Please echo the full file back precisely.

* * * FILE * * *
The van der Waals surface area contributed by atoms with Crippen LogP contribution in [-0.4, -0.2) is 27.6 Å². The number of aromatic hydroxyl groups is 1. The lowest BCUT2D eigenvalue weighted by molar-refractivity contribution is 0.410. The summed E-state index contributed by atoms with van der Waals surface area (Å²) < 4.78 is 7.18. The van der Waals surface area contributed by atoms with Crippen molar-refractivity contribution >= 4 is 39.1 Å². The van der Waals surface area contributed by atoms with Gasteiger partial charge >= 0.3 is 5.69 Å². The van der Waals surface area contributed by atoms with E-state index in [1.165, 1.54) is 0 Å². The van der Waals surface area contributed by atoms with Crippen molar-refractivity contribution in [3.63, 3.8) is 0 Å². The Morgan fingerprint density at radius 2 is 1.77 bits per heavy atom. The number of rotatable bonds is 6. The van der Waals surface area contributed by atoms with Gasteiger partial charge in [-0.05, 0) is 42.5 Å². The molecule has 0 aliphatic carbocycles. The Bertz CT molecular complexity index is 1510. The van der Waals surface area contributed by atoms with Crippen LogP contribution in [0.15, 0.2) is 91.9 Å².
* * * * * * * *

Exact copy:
The van der Waals surface area contributed by atoms with Crippen LogP contribution in [-0.4, -0.2) is 27.6 Å². The number of aromatic hydroxyl groups is 1. The lowest BCUT2D eigenvalue weighted by molar-refractivity contribution is 0.410. The summed E-state index contributed by atoms with van der Waals surface area (Å²) < 4.78 is 7.18. The van der Waals surface area contributed by atoms with Crippen molar-refractivity contribution >= 4 is 39.1 Å². The van der Waals surface area contributed by atoms with Gasteiger partial charge >= 0.3 is 5.69 Å². The van der Waals surface area contributed by atoms with E-state index in [1.165, 1.54) is 0 Å². The van der Waals surface area contributed by atoms with Crippen molar-refractivity contribution in [3.63, 3.8) is 0 Å². The Morgan fingerprint density at radius 2 is 1.77 bits per heavy atom. The number of rotatable bonds is 6. The van der Waals surface area contributed by atoms with Gasteiger partial charge in [-0.05, 0) is 42.5 Å². The molecule has 0 aliphatic carbocycles. The Bertz CT molecular complexity index is 1510. The van der Waals surface area contributed by atoms with Crippen LogP contribution in [0.15, 0.2) is 91.9 Å².